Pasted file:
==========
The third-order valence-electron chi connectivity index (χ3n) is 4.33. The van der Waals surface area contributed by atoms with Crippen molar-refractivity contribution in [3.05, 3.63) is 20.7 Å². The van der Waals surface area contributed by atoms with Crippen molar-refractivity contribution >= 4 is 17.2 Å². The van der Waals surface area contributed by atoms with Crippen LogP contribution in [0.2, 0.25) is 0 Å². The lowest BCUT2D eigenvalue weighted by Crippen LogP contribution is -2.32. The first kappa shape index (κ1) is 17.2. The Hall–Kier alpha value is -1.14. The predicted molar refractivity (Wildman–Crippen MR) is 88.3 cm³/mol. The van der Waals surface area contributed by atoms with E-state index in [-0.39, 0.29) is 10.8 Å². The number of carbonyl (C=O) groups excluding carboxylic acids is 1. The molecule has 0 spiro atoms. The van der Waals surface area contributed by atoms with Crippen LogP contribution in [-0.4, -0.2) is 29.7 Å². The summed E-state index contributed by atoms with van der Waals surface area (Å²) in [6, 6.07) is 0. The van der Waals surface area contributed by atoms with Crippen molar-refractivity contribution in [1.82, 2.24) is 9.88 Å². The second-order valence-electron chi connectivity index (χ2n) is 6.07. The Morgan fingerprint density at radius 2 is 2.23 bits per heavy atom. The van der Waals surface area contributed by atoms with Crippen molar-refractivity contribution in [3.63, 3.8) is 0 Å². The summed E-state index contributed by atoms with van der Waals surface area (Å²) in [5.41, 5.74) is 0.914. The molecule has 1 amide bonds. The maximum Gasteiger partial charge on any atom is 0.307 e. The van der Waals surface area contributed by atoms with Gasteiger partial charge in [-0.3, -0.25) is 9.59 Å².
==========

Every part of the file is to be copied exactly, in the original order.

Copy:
The third-order valence-electron chi connectivity index (χ3n) is 4.33. The van der Waals surface area contributed by atoms with Crippen molar-refractivity contribution in [3.05, 3.63) is 20.7 Å². The van der Waals surface area contributed by atoms with Crippen molar-refractivity contribution >= 4 is 17.2 Å². The van der Waals surface area contributed by atoms with Crippen LogP contribution in [0.2, 0.25) is 0 Å². The lowest BCUT2D eigenvalue weighted by Crippen LogP contribution is -2.32. The first kappa shape index (κ1) is 17.2. The Hall–Kier alpha value is -1.14. The predicted molar refractivity (Wildman–Crippen MR) is 88.3 cm³/mol. The van der Waals surface area contributed by atoms with E-state index in [-0.39, 0.29) is 10.8 Å². The number of carbonyl (C=O) groups excluding carboxylic acids is 1. The molecule has 0 spiro atoms. The van der Waals surface area contributed by atoms with Crippen LogP contribution in [-0.4, -0.2) is 29.7 Å². The summed E-state index contributed by atoms with van der Waals surface area (Å²) in [6, 6.07) is 0. The van der Waals surface area contributed by atoms with Crippen molar-refractivity contribution in [1.82, 2.24) is 9.88 Å². The second-order valence-electron chi connectivity index (χ2n) is 6.07. The Morgan fingerprint density at radius 2 is 2.23 bits per heavy atom. The van der Waals surface area contributed by atoms with Crippen molar-refractivity contribution in [3.63, 3.8) is 0 Å². The summed E-state index contributed by atoms with van der Waals surface area (Å²) in [5.41, 5.74) is 0.914. The molecule has 1 amide bonds. The maximum Gasteiger partial charge on any atom is 0.307 e. The van der Waals surface area contributed by atoms with Gasteiger partial charge in [-0.3, -0.25) is 9.59 Å².